Ohio Secretary of State, Jon Husted, is currently the Republican nominee for lieutenant governor. According to Siegel, he has been around Ohio politics through much of ECOT’s history, though he has done little to impose meaningful regulation. Siegel reminds us that, in 2000, soon after Bill Lager set up ECOT—a scheme he devised to overcome personal bankruptcy—several of the school’s appointed board members quit with complaints that the school was poorly managed and its agreement with Lager’s for-profit Altair Management was problematic. Kim Hardy, who partnered with Lager to found ECOT, disassociated himself from the school and urged members of the Ohio Legislature to examine problems with legislative oversight.  Jon Husted was elected to the Ohio House in 2001.  In 2002, then-State Auditor Jim Petro, discovered that the state had overpaid ECOT $1.7 million for students whose attendance could not be verified.  Husted helped rewrite Ohio’s charter school law in 2002, but, explains Siegel: “(The law) made a number of changes but did little to impact ECOT’s operation, despite that the Ohio Department of Education had requested improved regulation of online charter schools.” Husted also opposed proposed legislation to require teachers at online schools to meet in person with their students. In 2005, the year he became Speaker of the Ohio House, Husted was instrumental in closing the Legislative Office of Education Oversight: “The move came not long after its study of online school spending.”  Siegel adds that like many other Ohio politicians, Husted spoke at an ECOT graduation. It has become commonplace for Ohio politicians to shed any ECOT contributions by donating the money to charity.  Husted received $36,000 in contributions over the years from ECOT, which his campaign committee has not donated to other causes.

Keith Faber, currently a state representative and the Republican candidate for state auditor, was the Ohio Senate President for two terms—from January of 2013 through December of 2016.  Faber has served in the legislature, according to Siegel, for 15 years. Siegel quotes Faber from an interview with the Dispatch: “I was a big supporter of ECOT and I was a big supporter of school choice… The details of how ECOT was run were not something that came before us in the legislature… until we found out there were questions to be asked.”  It is interesting how long it took Faber to notice that questions were being asked.  Siegel explains: “The Dispatch reported in 2006 that ECOT was claiming 100 percent attendance despite expelling 1,946 students for chronic truancy.” Siegel also reminds readers that in 2015, Democratic Senator Joe Schiavoni sponsored a bill outlining a procedure by which ECOT and other online charter schools would be required carefully to track and report computer log-ins by their students.  However, Senate President Keith Faber killed the bill by assigning it to the Finance Committee which never scheduled a hearing, instead of assigning it to the Education Committee, where a more sympathetic chair might have moved the bill forward for consideration.  Siegel quotes Faber bragging in 2018 that once the legislature did learn about problems at ECOT—several years after everybody else realized there were problems—a 2016 charter school law passed during his tenure as senate president became instrumental: “Thanks to the strong charter school reforms put in place while I was Senate president, and the diligent work of Auditor Yost and his staff, ECOT was caught and is out of business.” Faber took $36,500 in ECOT political contributions, reports Siegel, but Faber has donated the money to charity.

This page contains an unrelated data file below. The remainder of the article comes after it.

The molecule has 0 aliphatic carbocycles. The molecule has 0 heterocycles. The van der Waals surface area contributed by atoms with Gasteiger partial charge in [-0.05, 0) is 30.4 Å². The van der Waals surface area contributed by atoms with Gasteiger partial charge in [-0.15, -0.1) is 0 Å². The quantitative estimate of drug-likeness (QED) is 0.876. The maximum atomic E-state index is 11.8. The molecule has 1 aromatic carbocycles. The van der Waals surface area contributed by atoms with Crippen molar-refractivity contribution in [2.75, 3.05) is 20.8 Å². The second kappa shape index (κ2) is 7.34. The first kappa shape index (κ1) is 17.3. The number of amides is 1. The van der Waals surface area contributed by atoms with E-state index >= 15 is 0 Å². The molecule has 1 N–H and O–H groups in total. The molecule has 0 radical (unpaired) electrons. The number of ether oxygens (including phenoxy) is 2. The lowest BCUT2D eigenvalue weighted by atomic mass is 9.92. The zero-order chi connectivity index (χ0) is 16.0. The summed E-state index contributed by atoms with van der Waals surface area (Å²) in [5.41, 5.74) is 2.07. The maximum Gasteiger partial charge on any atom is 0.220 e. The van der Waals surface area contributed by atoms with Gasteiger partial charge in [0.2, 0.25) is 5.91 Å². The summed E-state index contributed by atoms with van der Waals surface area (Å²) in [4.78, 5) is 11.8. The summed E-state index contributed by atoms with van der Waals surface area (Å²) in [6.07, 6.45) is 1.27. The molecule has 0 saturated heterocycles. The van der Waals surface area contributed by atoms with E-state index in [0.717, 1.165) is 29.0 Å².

Mike DeWine, currently Ohio Attorney General, and the Republican candidate for governor, has made his efforts to crack down on ECOT a central part of his campaign to be Ohio’s next governor. Siegel quotes a DeWine spokesperson telling a West Virginia newspaper that, because DeWine hired the special counsel to represent the state against ECOT’s lawsuit trying to block the state from demanding log-in data, “Mike DeWine is the only elected official who has made real progress in this case.” Siegel, however, reminds readers: “To be clear, as attorney general, DeWine is required to provide representation for the Department of Education.”  Siegel does give Mike DeWine credit for hiring a skilled litigator for this position.  Now that DeWine is actively running for governor and now that ECOT is in bankruptcy, Attorney General DeWine is taking credit for suing Bill Lager and his companies to try to recover as much as possible of the over $60 million the state calculates ECOT still owes in tax dollars overpaid by the state to the school for students who were not actively in school. Siegel reports that many who know the issues believe that as Attorney General, DeWine might have filed his lawsuits years earlier.  DeWine has donated to charity $12,533 in political contributions he received from Bill Lager.